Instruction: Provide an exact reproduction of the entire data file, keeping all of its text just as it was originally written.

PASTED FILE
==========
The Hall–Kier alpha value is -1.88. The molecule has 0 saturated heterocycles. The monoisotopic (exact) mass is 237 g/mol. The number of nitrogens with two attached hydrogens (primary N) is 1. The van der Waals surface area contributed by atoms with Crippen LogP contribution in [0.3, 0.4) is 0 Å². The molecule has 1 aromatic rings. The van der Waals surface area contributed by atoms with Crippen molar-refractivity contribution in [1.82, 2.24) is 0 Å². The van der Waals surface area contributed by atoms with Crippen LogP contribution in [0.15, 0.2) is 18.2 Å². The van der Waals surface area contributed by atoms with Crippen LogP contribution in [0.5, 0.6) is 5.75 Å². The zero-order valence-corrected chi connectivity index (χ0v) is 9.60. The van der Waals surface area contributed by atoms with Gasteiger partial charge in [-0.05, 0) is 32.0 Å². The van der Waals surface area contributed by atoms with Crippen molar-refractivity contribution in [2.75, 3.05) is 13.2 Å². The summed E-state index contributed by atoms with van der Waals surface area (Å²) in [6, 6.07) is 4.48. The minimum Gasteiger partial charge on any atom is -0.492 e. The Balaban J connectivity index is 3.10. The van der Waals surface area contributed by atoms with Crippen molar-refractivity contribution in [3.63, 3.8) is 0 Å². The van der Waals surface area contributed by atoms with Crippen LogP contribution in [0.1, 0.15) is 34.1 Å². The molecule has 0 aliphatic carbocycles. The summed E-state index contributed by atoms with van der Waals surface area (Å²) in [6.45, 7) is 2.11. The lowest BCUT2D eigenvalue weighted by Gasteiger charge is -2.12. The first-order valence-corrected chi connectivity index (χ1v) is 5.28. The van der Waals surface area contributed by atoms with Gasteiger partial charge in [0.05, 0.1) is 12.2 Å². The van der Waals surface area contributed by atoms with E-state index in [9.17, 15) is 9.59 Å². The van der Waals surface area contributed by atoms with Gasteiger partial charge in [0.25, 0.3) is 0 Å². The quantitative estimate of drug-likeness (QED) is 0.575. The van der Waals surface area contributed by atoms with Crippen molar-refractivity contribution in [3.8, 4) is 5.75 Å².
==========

The Hall–Kier alpha value is -1.88. The molecule has 0 saturated heterocycles. The monoisotopic (exact) mass is 237 g/mol. The number of nitrogens with two attached hydrogens (primary N) is 1. The van der Waals surface area contributed by atoms with Crippen LogP contribution in [0.3, 0.4) is 0 Å². The molecule has 1 aromatic rings. The van der Waals surface area contributed by atoms with Crippen molar-refractivity contribution in [1.82, 2.24) is 0 Å². The van der Waals surface area contributed by atoms with Crippen LogP contribution in [0.15, 0.2) is 18.2 Å². The van der Waals surface area contributed by atoms with Crippen LogP contribution in [0.5, 0.6) is 5.75 Å². The zero-order valence-corrected chi connectivity index (χ0v) is 9.60. The van der Waals surface area contributed by atoms with Gasteiger partial charge in [-0.05, 0) is 32.0 Å². The van der Waals surface area contributed by atoms with Crippen molar-refractivity contribution in [2.75, 3.05) is 13.2 Å². The summed E-state index contributed by atoms with van der Waals surface area (Å²) in [6, 6.07) is 4.48. The minimum Gasteiger partial charge on any atom is -0.492 e. The Balaban J connectivity index is 3.10. The van der Waals surface area contributed by atoms with Crippen molar-refractivity contribution in [3.63, 3.8) is 0 Å². The van der Waals surface area contributed by atoms with Crippen LogP contribution in [0.1, 0.15) is 34.1 Å². The molecule has 0 aliphatic carbocycles. The summed E-state index contributed by atoms with van der Waals surface area (Å²) in [6.45, 7) is 2.11. The lowest BCUT2D eigenvalue weighted by Gasteiger charge is -2.12. The first-order valence-corrected chi connectivity index (χ1v) is 5.28. The van der Waals surface area contributed by atoms with Gasteiger partial charge in [0.05, 0.1) is 12.2 Å². The van der Waals surface area contributed by atoms with E-state index in [9.17, 15) is 9.59 Å². The van der Waals surface area contributed by atoms with Gasteiger partial charge in [0.25, 0.3) is 0 Å². The quantitative estimate of drug-likeness (QED) is 0.575. The van der Waals surface area contributed by atoms with Crippen molar-refractivity contribution in [3.8, 4) is 5.75 Å².